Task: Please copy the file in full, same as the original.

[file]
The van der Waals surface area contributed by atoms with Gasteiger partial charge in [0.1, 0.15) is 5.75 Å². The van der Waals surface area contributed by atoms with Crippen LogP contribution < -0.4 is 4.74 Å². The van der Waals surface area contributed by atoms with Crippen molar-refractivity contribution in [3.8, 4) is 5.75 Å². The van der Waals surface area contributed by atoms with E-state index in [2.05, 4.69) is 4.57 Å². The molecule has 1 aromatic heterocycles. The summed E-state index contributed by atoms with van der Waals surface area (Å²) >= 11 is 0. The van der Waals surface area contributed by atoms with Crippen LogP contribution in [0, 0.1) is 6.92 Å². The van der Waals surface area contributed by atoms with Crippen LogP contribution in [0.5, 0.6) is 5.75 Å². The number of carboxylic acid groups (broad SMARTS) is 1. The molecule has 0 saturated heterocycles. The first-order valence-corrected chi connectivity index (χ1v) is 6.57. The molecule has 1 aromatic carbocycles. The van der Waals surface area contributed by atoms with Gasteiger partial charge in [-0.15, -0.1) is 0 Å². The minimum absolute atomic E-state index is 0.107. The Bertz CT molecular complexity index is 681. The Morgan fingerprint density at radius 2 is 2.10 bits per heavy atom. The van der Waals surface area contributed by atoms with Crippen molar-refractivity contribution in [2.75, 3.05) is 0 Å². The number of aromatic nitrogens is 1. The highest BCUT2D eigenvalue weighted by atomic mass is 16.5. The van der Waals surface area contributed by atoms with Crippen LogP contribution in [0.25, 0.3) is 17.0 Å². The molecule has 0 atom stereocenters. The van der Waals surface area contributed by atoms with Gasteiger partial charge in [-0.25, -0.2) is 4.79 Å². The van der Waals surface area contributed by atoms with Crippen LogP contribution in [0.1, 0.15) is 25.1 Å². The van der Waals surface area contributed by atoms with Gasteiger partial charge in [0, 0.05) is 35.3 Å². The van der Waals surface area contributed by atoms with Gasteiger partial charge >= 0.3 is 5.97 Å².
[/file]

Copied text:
The van der Waals surface area contributed by atoms with Gasteiger partial charge in [0.1, 0.15) is 5.75 Å². The van der Waals surface area contributed by atoms with Crippen LogP contribution < -0.4 is 4.74 Å². The van der Waals surface area contributed by atoms with Crippen molar-refractivity contribution in [3.8, 4) is 5.75 Å². The van der Waals surface area contributed by atoms with E-state index in [2.05, 4.69) is 4.57 Å². The molecule has 1 aromatic heterocycles. The summed E-state index contributed by atoms with van der Waals surface area (Å²) >= 11 is 0. The van der Waals surface area contributed by atoms with Crippen LogP contribution in [0, 0.1) is 6.92 Å². The van der Waals surface area contributed by atoms with Crippen LogP contribution in [0.5, 0.6) is 5.75 Å². The number of carboxylic acid groups (broad SMARTS) is 1. The molecule has 0 saturated heterocycles. The first-order valence-corrected chi connectivity index (χ1v) is 6.57. The molecule has 1 aromatic carbocycles. The van der Waals surface area contributed by atoms with Gasteiger partial charge in [-0.15, -0.1) is 0 Å². The minimum absolute atomic E-state index is 0.107. The Bertz CT molecular complexity index is 681. The Morgan fingerprint density at radius 2 is 2.10 bits per heavy atom. The van der Waals surface area contributed by atoms with Crippen molar-refractivity contribution in [2.75, 3.05) is 0 Å². The number of aromatic nitrogens is 1. The highest BCUT2D eigenvalue weighted by atomic mass is 16.5. The van der Waals surface area contributed by atoms with Crippen LogP contribution in [0.25, 0.3) is 17.0 Å². The molecule has 0 atom stereocenters. The van der Waals surface area contributed by atoms with Gasteiger partial charge in [-0.25, -0.2) is 4.79 Å². The van der Waals surface area contributed by atoms with Crippen LogP contribution in [0.1, 0.15) is 25.1 Å². The van der Waals surface area contributed by atoms with Gasteiger partial charge in [0, 0.05) is 35.3 Å². The van der Waals surface area contributed by atoms with Gasteiger partial charge >= 0.3 is 5.97 Å².